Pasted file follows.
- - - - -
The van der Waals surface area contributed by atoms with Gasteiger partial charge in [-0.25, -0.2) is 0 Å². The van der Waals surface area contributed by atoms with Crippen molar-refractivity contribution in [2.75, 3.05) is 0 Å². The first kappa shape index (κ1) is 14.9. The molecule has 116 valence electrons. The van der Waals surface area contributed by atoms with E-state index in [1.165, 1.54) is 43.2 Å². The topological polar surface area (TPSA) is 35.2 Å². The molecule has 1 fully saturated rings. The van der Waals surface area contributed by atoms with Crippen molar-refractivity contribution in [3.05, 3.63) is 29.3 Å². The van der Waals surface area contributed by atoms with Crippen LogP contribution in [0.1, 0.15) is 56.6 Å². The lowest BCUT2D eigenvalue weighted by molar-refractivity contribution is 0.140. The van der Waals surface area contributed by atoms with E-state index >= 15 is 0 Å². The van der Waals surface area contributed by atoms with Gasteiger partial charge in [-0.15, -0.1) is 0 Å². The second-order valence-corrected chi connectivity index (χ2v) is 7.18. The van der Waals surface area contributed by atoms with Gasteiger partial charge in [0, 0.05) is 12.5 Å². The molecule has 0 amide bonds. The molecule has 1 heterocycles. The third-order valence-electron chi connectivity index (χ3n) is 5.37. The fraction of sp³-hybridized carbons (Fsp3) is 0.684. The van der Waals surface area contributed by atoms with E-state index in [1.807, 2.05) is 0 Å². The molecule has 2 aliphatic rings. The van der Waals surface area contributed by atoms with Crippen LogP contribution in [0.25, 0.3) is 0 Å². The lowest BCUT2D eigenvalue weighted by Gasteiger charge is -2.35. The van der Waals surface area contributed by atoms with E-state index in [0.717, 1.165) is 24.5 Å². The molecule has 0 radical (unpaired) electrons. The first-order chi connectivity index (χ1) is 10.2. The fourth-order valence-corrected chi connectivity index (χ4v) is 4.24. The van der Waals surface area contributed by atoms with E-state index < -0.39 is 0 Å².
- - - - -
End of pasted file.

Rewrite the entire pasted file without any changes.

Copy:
The van der Waals surface area contributed by atoms with Gasteiger partial charge in [-0.25, -0.2) is 0 Å². The van der Waals surface area contributed by atoms with Crippen molar-refractivity contribution in [2.75, 3.05) is 0 Å². The first kappa shape index (κ1) is 14.9. The molecule has 116 valence electrons. The van der Waals surface area contributed by atoms with E-state index in [1.165, 1.54) is 43.2 Å². The topological polar surface area (TPSA) is 35.2 Å². The molecule has 1 fully saturated rings. The van der Waals surface area contributed by atoms with Crippen molar-refractivity contribution in [3.05, 3.63) is 29.3 Å². The van der Waals surface area contributed by atoms with Crippen LogP contribution in [0.1, 0.15) is 56.6 Å². The lowest BCUT2D eigenvalue weighted by molar-refractivity contribution is 0.140. The van der Waals surface area contributed by atoms with E-state index >= 15 is 0 Å². The van der Waals surface area contributed by atoms with Gasteiger partial charge in [-0.15, -0.1) is 0 Å². The second-order valence-corrected chi connectivity index (χ2v) is 7.18. The van der Waals surface area contributed by atoms with Gasteiger partial charge in [0, 0.05) is 12.5 Å². The molecule has 0 amide bonds. The molecule has 1 heterocycles. The third-order valence-electron chi connectivity index (χ3n) is 5.37. The fraction of sp³-hybridized carbons (Fsp3) is 0.684. The van der Waals surface area contributed by atoms with E-state index in [1.807, 2.05) is 0 Å². The molecule has 2 aliphatic rings. The van der Waals surface area contributed by atoms with Crippen LogP contribution in [0.25, 0.3) is 0 Å². The lowest BCUT2D eigenvalue weighted by Gasteiger charge is -2.35. The van der Waals surface area contributed by atoms with E-state index in [0.717, 1.165) is 24.5 Å². The molecule has 0 radical (unpaired) electrons. The first-order chi connectivity index (χ1) is 10.2. The fourth-order valence-corrected chi connectivity index (χ4v) is 4.24. The van der Waals surface area contributed by atoms with E-state index < -0.39 is 0 Å².